Treatment Delay and Mortality in STEMI With Shock
What is the effect of contact-to-balloon time on mortality in ST-segment elevation myocardial infarction (STEMI) patients with and without hemodynamic instability?
The investigators used data from the prospective, multicenter FITT-STEMI (Feedback Intervention and Treatment Times in ST-Elevation Myocardial Infarction) trial. They assessed the prognostic relevance of first medical contact-to-balloon time in n = 1,2675 STEMI patients who used emergency medical service transportation and were treated with primary percutaneous coronary intervention (PCI). Patients were stratified by cardiogenic shock (CS) and out-of-hospital cardiac arrest (OHCA). Logistic regression models were calculated to identify independent predictors of in-hospital mortality using either dichotomized or continuous data for contact-to-balloon time as the independent variable.
For patients treated within 60-180 minutes from the first medical contact, the authors found a nearly linear relationship between contact-to-balloon times and mortality in all four STEMI groups. In CS patients with no OHCA, every 10-minute treatment delay resulted in 3.31 additional deaths in 100 PCI-treated patients. This treatment delay-related increase in mortality was significantly higher as compared to the two groups of OHCA patients with shock (2.09) and without shock (1.34), as well as to hemodynamically stable patients (0.34, p < 0.0001).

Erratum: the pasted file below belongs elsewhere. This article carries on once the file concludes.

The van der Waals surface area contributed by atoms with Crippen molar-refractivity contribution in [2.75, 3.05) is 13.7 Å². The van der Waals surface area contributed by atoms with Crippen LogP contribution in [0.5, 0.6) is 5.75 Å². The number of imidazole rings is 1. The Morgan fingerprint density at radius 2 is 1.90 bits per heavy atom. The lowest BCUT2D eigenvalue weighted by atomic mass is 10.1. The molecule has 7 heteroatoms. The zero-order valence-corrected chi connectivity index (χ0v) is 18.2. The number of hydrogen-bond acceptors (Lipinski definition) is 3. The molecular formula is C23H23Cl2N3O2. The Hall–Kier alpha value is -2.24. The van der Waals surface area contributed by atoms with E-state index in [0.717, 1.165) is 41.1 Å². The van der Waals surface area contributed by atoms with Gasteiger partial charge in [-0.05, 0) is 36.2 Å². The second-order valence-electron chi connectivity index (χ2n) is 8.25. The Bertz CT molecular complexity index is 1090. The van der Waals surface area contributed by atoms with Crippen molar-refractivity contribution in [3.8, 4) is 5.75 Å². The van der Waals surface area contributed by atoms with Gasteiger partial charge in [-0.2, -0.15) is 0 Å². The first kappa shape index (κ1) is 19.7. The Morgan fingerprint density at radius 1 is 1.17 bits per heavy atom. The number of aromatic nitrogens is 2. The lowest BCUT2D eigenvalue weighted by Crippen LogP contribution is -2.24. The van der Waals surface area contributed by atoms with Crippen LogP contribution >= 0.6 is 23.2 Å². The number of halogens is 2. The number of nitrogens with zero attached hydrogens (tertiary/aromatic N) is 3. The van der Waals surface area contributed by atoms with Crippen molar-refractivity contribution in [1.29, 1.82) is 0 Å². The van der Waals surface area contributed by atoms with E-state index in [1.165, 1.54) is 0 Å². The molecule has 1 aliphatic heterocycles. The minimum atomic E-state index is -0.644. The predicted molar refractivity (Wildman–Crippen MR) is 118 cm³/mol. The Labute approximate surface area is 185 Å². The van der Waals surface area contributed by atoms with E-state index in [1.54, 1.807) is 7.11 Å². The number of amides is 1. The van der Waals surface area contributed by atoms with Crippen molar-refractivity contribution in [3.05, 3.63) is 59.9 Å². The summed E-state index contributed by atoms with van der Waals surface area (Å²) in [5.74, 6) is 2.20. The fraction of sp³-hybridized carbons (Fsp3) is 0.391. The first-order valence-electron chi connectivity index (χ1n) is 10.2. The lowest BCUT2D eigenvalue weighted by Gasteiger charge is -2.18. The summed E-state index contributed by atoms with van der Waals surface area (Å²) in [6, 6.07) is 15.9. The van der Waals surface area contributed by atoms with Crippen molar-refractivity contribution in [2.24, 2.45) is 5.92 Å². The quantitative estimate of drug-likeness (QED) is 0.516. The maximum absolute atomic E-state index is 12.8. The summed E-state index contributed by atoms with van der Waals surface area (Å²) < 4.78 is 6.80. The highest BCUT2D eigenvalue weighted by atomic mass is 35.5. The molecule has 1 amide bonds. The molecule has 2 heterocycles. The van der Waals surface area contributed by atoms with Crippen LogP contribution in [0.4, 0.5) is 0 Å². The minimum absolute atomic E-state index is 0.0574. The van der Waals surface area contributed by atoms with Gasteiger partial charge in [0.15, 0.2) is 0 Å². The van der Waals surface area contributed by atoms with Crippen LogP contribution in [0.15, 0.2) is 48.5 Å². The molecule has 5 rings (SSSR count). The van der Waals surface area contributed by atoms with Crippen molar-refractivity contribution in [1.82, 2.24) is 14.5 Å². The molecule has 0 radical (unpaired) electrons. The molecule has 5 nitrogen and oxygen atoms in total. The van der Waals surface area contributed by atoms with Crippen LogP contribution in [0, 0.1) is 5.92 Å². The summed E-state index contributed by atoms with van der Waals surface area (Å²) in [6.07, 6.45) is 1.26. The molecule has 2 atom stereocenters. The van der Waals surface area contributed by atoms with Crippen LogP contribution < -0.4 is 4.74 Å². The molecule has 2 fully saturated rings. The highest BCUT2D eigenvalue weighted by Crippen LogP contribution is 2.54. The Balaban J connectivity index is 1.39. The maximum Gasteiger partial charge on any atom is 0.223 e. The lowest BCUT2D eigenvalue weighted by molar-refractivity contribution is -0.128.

The authors concluded that in patients with CS, the time elapsing from the first medical contact to primary PCI is a strong predictor of an adverse outcome.
This study reports that in STEMI patients, reduced contact-to-balloon time is associated with better survival, regardless of the adverse hemodynamic consequences of acute ischemia-induced systolic dysfunction and cardiac arrest. Furthermore, in CS and in OHCA patients, shorter times to reperfusion considerably improved the outcome, with surprisingly low mortality in OHCA patients in this study. These and other data suggest that efforts to shorten the time to PCI therapy should be applied to all STEMI patients, and patients with hemodynamic instability may particularly benefit most from improvements in STEMI treatment protocols.
Clinical Topics: Acute Coronary Syndromes, Arrhythmias and Clinical EP, Heart Failure and Cardiomyopathies, Invasive Cardiovascular Angiography and Intervention, SCD/Ventricular Arrhythmias, Acute Heart Failure, Interventions and ACS
Keywords: Acute Coronary Syndrome, Emergency Medical Services, Hemodynamics, Hospital Mortality, Out-of-Hospital Cardiac Arrest, Myocardial Infarction, Percutaneous Coronary Intervention, Shock, Cardiogenic, Treatment Outcome
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